Meera Ulysses is a second-year student at New College studying Middle Eastern Studies and Equity Studies.
With respect to campus heritage buildings, barriers to access remain pervasive
University of Toronto students may feel marginalized when they cannot access their classes on campus. While the university is diligent in providing students with maps of all three campuses and issuing building access notices, many places on campus remain physically inaccessible to members of the student body.
As a public institution, the university has a legal obligation to adhere to the amended guidelines set forth in both the Design of Public Spaces Standard and the Ontario Building Code Amendments. However, both pieces of legislation apply only to the construction of new or extensively renovated buildings. Heritage buildings, which exist in abundance at U of T, pose various structural constraints that hinder the capacity to conduct major renovations. Such constraints leave many buildings without elevators, accessible washrooms, ramps, and powered doors.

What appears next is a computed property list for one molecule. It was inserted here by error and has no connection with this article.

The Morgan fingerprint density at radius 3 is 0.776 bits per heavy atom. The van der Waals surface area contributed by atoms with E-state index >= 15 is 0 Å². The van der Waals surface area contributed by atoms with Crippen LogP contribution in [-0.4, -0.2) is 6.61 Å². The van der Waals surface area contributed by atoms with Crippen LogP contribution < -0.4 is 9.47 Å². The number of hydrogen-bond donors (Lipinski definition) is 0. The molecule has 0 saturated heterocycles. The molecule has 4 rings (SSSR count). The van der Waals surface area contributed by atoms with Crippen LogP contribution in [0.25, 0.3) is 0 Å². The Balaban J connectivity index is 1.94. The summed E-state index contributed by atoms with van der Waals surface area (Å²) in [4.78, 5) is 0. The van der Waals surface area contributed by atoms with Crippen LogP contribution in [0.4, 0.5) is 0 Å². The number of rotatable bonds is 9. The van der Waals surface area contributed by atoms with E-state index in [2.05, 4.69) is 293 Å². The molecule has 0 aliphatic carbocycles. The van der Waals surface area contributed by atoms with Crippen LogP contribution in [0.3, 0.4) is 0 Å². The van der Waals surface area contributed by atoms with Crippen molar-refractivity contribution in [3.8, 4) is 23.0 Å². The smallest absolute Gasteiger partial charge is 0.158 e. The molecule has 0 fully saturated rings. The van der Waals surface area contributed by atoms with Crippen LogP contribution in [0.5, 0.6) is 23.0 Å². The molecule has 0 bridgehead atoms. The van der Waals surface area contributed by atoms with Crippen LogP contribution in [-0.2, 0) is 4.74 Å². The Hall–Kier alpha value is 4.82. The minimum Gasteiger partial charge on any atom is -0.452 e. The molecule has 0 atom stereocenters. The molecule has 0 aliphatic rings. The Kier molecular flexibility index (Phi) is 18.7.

A heritage structure like Teefy Hall, built in 1936, possesses none of these features. Convocation Hall, opened in 1907, has no elevator.
Even when the basic building blocks of physical accessibility are available, barriers remain. It is up to the university to ensure that all accessible entrances are maintained throughout the winter months. Students also remain reliant on the presence of adequate visible signage indicating the precise location of accessible entrances, especially when they are not visible from the street. All in all, the current state of affairs could deter students from registering for courses taught in specific buildings.
Regardless of structural constraints, the university must find alternative solutions to render its heritage buildings more accessible to all students. Installing powered doors and ramps, for instance, likely has no bearing on the structural composition of the building. Simple additions such as these recognize and accommodate the needs of students with accessibility concerns, thereby encouraging greater inclusivity.
Vittoria Di Paola is a student at U of T.